The number of doctors charged with medical manslaughter has increased over the years. Medical manslaughter cases fall in the area of involuntary manslaughter. Involuntary manslaughter is of two forms; unlawful act manslaughter and gross negligence manslaughter.
A doctor, like any other person, may occasionally err in his or her practice. This error may be so disastrous, leading to the death of the patient. But for most cases this error is unintentional.
However, doctors have been prosecuted and held criminally liable and even imprisoned for such errors, especially if the error is considered gross negligence. The challenge often in law is what constitutes gross negligence.
The ingredients of the offence of medical manslaughter have been derived from a case involving an anesthetist.
An anesthetist is a specialist doctor who, among other duties, administers the drugs that make a patient “sleep” and not feel pain during an operation and also monitors the patient during the operation.
During one such operation, an anesthetist failed to notice for six minutes during an operation that the oxygen supply to the patient had become disconnected from the ventilator.
As a result, the patient suffered a cardiac arrest and died. The doctor did not react to the subsequent cessation of movements of breathing in this paralysed patient or to the cessation of the ventilator’s indicator’s of oxygen delivery. The doctor was charged with the offence of manslaughter by gross negligence.
In the course of the trial, the elements of the offence were specified as follows, which the prosecution had to prove beyond reasonable doubt.
a)That the doctor owed the patient a duty of care
b)The doctor breached that duty
c)The breach caused or significantly contributed to the patient’s death
d)The breach was grossly negligent
In determining gross negligence, court considered the extent to which the doctor’s conduct departed from the proper standard of care.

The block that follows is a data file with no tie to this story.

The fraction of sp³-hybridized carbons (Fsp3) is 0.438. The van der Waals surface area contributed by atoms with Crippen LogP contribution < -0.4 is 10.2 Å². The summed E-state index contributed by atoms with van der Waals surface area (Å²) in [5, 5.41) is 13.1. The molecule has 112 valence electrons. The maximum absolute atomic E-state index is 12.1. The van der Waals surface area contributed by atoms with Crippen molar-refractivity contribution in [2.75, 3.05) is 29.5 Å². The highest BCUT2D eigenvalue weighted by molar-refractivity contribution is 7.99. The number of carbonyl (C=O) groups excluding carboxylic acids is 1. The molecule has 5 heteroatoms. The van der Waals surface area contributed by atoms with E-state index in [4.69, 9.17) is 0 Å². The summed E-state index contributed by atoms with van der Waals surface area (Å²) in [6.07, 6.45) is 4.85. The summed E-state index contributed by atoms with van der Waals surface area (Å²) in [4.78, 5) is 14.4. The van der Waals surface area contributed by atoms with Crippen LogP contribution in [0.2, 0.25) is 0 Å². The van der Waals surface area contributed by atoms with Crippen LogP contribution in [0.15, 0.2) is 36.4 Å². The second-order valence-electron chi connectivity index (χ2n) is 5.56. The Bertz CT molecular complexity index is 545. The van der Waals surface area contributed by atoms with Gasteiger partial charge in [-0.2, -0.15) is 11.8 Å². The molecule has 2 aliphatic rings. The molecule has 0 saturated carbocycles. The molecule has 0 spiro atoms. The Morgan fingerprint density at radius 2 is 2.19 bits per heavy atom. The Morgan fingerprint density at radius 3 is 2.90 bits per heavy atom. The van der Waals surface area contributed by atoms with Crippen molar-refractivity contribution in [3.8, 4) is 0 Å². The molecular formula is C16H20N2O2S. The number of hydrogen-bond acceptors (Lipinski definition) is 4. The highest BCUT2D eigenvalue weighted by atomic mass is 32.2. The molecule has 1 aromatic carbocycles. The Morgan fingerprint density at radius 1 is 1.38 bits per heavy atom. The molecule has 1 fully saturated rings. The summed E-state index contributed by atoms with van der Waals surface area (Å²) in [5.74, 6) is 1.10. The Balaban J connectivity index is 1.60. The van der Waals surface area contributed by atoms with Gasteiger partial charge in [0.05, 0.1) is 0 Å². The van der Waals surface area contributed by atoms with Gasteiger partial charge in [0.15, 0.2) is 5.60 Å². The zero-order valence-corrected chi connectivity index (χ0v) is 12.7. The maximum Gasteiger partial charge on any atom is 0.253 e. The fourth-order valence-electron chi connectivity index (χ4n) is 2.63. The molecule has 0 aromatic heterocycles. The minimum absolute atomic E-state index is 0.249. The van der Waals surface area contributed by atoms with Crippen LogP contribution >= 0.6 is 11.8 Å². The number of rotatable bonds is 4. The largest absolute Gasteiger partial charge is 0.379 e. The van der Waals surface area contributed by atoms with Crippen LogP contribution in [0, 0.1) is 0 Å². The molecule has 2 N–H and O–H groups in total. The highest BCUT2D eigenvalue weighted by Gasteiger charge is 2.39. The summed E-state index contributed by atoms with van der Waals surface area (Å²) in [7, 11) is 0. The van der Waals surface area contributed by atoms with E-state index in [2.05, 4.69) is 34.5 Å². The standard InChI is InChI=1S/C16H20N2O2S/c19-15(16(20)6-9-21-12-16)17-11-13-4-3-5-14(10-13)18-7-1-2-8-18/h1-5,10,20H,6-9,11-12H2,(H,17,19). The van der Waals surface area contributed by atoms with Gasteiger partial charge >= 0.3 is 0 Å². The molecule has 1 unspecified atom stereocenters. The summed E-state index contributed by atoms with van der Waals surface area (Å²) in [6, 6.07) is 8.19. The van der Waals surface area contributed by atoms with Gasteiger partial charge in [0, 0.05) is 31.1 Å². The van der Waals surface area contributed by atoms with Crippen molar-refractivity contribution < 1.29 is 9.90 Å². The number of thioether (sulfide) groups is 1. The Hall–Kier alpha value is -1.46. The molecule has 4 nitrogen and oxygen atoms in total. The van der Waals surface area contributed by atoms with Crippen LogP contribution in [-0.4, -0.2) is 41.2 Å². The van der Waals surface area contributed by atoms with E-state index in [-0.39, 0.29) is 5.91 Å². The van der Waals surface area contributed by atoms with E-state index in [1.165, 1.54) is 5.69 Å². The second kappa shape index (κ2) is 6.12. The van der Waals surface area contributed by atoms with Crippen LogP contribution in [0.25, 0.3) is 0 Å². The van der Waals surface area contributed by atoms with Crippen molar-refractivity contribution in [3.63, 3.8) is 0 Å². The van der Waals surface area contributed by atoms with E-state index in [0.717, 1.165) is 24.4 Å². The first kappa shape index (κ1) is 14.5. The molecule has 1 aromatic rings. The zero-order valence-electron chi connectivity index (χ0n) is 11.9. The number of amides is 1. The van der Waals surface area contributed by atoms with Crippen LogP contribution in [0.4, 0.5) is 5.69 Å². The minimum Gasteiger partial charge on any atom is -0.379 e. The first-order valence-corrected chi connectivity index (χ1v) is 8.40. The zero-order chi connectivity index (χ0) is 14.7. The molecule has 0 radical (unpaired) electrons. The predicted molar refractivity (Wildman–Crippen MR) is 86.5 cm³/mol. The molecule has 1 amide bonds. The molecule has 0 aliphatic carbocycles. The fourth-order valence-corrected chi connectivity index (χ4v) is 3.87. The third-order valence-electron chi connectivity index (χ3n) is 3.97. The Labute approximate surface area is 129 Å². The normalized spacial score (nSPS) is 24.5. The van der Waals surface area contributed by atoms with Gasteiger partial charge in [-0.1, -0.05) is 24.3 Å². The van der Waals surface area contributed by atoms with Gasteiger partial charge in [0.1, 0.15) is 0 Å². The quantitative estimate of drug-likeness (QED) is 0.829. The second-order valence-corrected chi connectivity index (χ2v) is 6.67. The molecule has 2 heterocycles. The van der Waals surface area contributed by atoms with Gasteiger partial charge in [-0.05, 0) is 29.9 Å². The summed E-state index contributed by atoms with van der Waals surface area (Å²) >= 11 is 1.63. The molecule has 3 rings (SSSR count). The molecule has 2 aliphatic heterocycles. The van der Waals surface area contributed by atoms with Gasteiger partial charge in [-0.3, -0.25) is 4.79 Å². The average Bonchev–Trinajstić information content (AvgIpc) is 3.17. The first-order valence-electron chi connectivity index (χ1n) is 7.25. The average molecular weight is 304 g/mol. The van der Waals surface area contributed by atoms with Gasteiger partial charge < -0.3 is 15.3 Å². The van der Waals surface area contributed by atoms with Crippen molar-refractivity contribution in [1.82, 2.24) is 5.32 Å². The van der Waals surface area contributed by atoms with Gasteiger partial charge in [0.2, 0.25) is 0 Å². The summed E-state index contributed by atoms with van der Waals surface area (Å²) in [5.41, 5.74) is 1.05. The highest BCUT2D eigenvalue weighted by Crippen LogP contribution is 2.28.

The crucial issue was whether having regard to the risk of death involved the conduct of the doctor was so bad in all circumstances to amount to a criminal act of omission.
In medical practice there are different types of errors. These include mistakes, slips, technical errors and violations.
Mistakes are errors in planning an intervention while slips are failures in execution of an action often because of a momentary loss of concentration. Technical errors are errors of judgment while violations are deliberate deviations from safe practice.
Violations often have no defence and generally constitute gross negligence. However, some doctors have been found guilty or pleaded guilty in cases of slips or mistakes.
Gross negligence means that there has to be a breach of the duty of care so serious as to constitute a crime.
The conduct of the doctor must have fallen far below that of a reasonable practitioner.
The degree of seriousness is the departure from the proper standard of care and also taking into consideration the circumstances the doctor was placed in when the death occurred.
The circumstances are important in determining whether somebody has committed a crime.
Doctors have resorted to defensive medicine in a bid to circumvent criminal prosecution for medical manslaughter.
Defensive medicine is of two forms, the so-called positive defensive medicine or negative defensive medicine. In positive defensive medicine, patients are provided with services of no medical value but with the objective of persuading the legal system that the standard of care was met.
Alternatively, doctors may attempt to distance themselves from sources of legal risk and these may include forgoing invasive procedure or avoiding high risk patients.
One professor has this advice to doctors: “I think doctors have to ensure that they write everything down that relates to a consultation, such as management plans etc. It’s no use relying on verbal instructions, so you have to be very clear and the handwriting has to be legible.”